A well-made antler stick will last a lifetime — and creating your own is a great way to honour your quarry. Barry Stoffell explains how to do it
The stick. The fact that you’re reading this suggests you probably have one — quite possibly several — and for hundreds of years a stout wooden pole has been the quintessential companion of those who venture into rural parts.
Delving yet further into our species’ history, the simple stick has proved vitally important from the first moment some enterprising Neanderthal sharpened one and flung it at his supper. Flint-knapping and the carving of bone tools is impressive but most of these inventions would be mere ornaments without a strong, straight piece of wood to strap them to.
Thankfully, such an implement is no longer required to fend off savage beasts or dispatch your dinner, but a good stick is no less valued today than it was by our ancestors. And, although you won’t have to look far to find someone selling finished sticks, it’s one of the simplest and most satisfying things to have a go at making yourself. So here’s how to make an antler walking stick.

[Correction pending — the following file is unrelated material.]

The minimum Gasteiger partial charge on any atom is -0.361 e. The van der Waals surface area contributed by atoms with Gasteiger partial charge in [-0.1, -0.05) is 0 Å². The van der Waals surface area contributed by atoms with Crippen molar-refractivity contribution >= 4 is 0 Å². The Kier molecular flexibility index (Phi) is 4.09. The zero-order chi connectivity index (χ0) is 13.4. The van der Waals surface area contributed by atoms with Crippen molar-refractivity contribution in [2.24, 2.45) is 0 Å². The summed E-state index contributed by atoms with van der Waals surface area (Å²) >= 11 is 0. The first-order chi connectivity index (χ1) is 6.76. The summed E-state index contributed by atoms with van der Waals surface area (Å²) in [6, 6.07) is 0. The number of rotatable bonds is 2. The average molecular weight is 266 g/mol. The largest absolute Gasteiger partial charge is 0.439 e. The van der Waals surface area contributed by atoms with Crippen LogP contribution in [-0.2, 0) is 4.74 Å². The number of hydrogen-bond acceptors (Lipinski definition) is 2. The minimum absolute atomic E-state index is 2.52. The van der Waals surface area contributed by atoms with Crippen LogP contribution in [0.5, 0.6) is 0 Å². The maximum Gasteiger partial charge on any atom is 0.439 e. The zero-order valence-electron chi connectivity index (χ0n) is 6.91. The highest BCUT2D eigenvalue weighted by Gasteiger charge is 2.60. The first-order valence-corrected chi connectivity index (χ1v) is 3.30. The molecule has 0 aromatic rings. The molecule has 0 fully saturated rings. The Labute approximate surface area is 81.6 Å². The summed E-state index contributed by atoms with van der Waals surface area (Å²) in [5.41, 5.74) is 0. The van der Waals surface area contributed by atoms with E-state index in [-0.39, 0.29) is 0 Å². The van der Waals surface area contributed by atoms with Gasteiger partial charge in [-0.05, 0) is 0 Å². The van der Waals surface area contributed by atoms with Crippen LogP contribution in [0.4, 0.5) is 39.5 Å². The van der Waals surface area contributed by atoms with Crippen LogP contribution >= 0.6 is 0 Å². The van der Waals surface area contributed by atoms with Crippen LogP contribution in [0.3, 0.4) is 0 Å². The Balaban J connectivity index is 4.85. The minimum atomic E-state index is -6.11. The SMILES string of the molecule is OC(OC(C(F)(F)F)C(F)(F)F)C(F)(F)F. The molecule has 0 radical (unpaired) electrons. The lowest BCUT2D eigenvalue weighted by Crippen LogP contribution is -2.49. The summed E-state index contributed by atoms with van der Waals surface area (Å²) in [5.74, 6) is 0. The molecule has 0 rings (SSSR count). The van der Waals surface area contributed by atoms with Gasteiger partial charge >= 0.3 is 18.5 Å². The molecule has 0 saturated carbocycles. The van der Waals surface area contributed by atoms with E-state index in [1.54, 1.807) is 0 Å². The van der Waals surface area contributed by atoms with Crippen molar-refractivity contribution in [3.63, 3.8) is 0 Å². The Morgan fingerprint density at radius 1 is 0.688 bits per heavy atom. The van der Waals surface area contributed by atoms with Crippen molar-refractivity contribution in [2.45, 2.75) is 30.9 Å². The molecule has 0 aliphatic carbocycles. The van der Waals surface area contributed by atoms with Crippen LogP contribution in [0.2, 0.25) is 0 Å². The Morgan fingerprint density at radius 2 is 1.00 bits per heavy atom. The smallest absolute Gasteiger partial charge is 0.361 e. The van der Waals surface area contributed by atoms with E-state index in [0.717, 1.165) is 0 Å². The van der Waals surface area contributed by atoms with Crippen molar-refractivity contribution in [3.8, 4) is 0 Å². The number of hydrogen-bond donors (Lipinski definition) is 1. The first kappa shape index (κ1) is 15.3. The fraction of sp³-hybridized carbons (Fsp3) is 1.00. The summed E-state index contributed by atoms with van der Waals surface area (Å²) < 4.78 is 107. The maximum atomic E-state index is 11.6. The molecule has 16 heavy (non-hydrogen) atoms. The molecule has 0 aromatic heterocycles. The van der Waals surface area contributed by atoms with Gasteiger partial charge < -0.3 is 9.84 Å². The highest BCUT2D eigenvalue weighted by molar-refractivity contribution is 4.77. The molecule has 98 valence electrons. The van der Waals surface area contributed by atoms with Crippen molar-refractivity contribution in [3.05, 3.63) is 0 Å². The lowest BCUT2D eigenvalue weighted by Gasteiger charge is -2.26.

Finding the right stick
Chestnut, holly, ash and blackthorn can all produce a fine stick, but the most popular wood by far is hazel. I asked Keith Pickering, a professional stick maker of 30 years’ experience who counts royalty among his illustrious clients, about the enduring appeal of hazel: “It’s lightweight, strong and grows pretty straight to begin with. And it has a wonderful array of colours, from dark brown to almost silver.” Widespread throughout the country, in good soil, coppice growth of hazel is quite capable of growing 3ft a year, making it a sustainable choice.
Relatively open woodland with a high canopy is a good place to go stick hunting, where the new growth must reach skyward rapidly in its quest for daylight. Riverbanks can be quite productive, too, as can recently neglected or previously laid hedges, where vigorous growth from an earlier trimming may have produced nice straight stems.
The ideal stick will have a ‘butt’ of around an inch in diameter and taper to no less than three-quarters of an inch. It should be as straight as possible without excessive side branching, kinks or scarring from the ministrations of deer.
There is an old country saying that the best time of year to cut a stick is when you see one you like. My own stock is added to throughout the year (most recently when out looking for something to hold up the runner beans), but according to Keith the prime time to gather them is over the winter months before the sap has risen.